This evening I went along to the Swinburne Philanthropy Alumni event – 3 ladies and a doctor, to hear my chums from 3eggs philanthropy talk about trends in philanthropy. (Not that they need much more publicity for their blog methinks enviously viewing their statistics and page view number). However, in the interests of sharing some of our philanthropy love of discussion around, I thought I should introduce you to them if you don’t already know them.
Started by program managers from the Myer and Potter Foundations, Debra Morgan, Caitriona Fay and Claire Rimmer have been jointly blogging from their perspective in their roles as strategic grantmakers, in their personal capacities, but with the approval and recognition of their respective organisations.
Debra and Caitriona spoke about trends in philanthropy, particularly transparency, politics in philanthropy, advocacy and increased funder collaboration. They also talked about changes in technology (particularly social media and blogging) which are allowing peers and colleagues to meet and share ideas more than in the past (is this true or is it just easier to make contact through social media?), evaluation (“is this a trend within a trend?” asked Caitriona), social investment and impact investing, and the changing role of grantmakers – honest broker, investor and partner.
It was a stimulating talk (particularly as I have been not blogging for a while and it was great to hear firsthand some discussion about the issues grantmakers face), especially in relation to the different approaches by philanthropy to the arts and the environment in the UK and the USA. Following on from attendance at some grantmaking conferences overseas last year, Debra and Caitriona noted some strange discrepancies in relation to the demands of grantmakers about capacity building for grantees, notably that arts organisations are more likely to be required to submit to more arduous and rigourous examination of their financial information (including how their systems are set up and run), while environmental organisations seem to be dealt with in a more hands off and facilitation mode.
I wonder whether this is because arts funding has traditionally been more about capacity building and developing levels of professionalism, while environmental not for profits have grown more from grass roots and membership organisations who would not take so kindly to being told how to run their values based organisations. (Just a wild guess but perhaps worth discussion).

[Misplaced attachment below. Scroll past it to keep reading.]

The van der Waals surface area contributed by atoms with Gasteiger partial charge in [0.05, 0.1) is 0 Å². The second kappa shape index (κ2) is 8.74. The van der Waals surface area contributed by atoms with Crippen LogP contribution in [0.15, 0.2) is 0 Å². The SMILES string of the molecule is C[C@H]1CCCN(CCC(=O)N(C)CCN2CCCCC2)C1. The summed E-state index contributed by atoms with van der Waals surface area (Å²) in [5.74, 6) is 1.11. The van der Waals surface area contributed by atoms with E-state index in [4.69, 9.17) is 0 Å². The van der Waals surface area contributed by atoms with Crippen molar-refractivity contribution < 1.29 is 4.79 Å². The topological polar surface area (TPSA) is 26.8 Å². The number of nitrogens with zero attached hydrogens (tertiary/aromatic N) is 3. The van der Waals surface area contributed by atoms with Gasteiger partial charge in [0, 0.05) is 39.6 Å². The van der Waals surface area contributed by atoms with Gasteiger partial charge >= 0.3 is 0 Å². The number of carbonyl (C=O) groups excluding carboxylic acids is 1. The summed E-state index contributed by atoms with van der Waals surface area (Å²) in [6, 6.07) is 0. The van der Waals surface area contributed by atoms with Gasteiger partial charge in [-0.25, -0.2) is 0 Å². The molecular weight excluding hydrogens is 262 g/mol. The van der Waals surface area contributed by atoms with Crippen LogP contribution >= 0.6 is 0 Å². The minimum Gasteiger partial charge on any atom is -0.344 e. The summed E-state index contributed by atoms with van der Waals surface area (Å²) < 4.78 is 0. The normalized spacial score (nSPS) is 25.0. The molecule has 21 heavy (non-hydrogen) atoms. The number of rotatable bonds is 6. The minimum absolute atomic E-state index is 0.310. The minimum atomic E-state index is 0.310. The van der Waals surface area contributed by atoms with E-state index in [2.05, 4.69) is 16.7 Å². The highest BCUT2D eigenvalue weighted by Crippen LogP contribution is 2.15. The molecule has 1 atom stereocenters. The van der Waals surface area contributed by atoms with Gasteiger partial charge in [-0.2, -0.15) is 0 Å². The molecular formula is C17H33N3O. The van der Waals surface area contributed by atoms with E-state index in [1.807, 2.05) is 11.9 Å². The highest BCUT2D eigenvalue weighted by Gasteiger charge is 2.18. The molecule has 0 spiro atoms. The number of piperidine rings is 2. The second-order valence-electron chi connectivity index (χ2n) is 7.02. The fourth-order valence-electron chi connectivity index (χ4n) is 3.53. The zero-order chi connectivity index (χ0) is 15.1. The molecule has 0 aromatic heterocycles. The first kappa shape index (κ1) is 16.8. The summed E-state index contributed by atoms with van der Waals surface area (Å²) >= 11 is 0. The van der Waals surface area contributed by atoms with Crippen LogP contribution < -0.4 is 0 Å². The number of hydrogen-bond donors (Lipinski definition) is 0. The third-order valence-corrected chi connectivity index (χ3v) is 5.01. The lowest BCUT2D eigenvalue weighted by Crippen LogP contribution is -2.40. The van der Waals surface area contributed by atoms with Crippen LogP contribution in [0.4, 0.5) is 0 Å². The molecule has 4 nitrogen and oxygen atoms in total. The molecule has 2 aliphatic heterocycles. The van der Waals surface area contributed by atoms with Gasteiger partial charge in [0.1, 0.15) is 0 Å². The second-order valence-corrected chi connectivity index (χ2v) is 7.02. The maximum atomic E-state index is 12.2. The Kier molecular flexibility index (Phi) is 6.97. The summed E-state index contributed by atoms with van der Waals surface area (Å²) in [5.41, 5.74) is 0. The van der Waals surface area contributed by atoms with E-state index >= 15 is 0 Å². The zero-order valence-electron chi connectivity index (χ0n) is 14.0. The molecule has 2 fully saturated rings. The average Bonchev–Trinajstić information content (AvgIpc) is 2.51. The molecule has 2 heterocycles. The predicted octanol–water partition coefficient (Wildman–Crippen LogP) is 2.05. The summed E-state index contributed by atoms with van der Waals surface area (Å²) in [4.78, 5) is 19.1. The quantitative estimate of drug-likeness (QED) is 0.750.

Caitriona spoke briefly about the various levels of evaluation – evaluating the grantee program, evaluating the efficacy of one’s own granting, and assessing sectoral impact. I somehow got the impression that evaluation for its own sake is not such a good thing – and that we should be thinking more about the purpose behind evaluation – and how we can share both successes and failings (at more than one level). How can we measure our own impact and disseminate what is both good and bad practise so we can learn from each other. Caitriona suggested that funding better communication could be a key to this, and noted that some foundations and trusts have begun to be more transparent about how they work, what they fund and how they make decisions, through their engagement in social media, with newsletters and annual reports, but that this is still a slow process.
Debra talked about the change in roles for funders (as mentioned above) and asked how the skill sets of staff and boards need to change in order to be able to play these roles. She also spoke about the push from grantseekers for investment funds on which they would pay a return, and that boards are also starting to think about impact investing for social impact as well as a straight financial return, and that these are new areas for boards to consider. Both Caitriona and Debra noted a spike in applications for social enterprises in recent times and there was some discussion around whether this is a business model which philanthropy can and/or should be funding.
To round off, the main trends they identified were:
advocacy (further to the Aidwatch High Court decision will philanthropics now fund more advocacy organisations?)
increased funder collaboration (not co-funding)
coercing high net worth individuals to give (ie the giving pledge and Dick Smith’s threat to name and shame).
What do you think of these trends in philanthropy? Were you there? (I know some of my readers were). Are there other trends you see developing? Is it important to know what is trending?
Finally thanks to Debra and Caitriona for a discussion which has reconnected me with my laptop! I look forward to hearing your views (and don’t be shy – 3eggs said they were disappointed with the level of comment on their blog – feel free to air your views here – only spam comments don’t make it through).
Thanks so much for your awesome blog this week. I’m really keen to hear about how you know/get invited to these awesome events if you’re happy to share them!
You can subscribe to the Swinburne Philanthropy Alumni events by emailing CHBaker@swin.edu.au and asking him to add you to the list. You can also subscribe to enews organisations which hold philanthropy related events such as the Women Donors Network, Asia Pacific Centre for Social Investment and Philanthropy and organisations which disseminate philanthropy news like Probono Australia, Philanthropy Australia, OurCommunity, the Fundraising Institute of Australia, Environmental Grantmakers Network, Changemakers Australia etc. Even some of the trusts and foundations now hold regular events too. Get yourself onto mailing lists, follow #philanthropy on twitter and you will be on your way.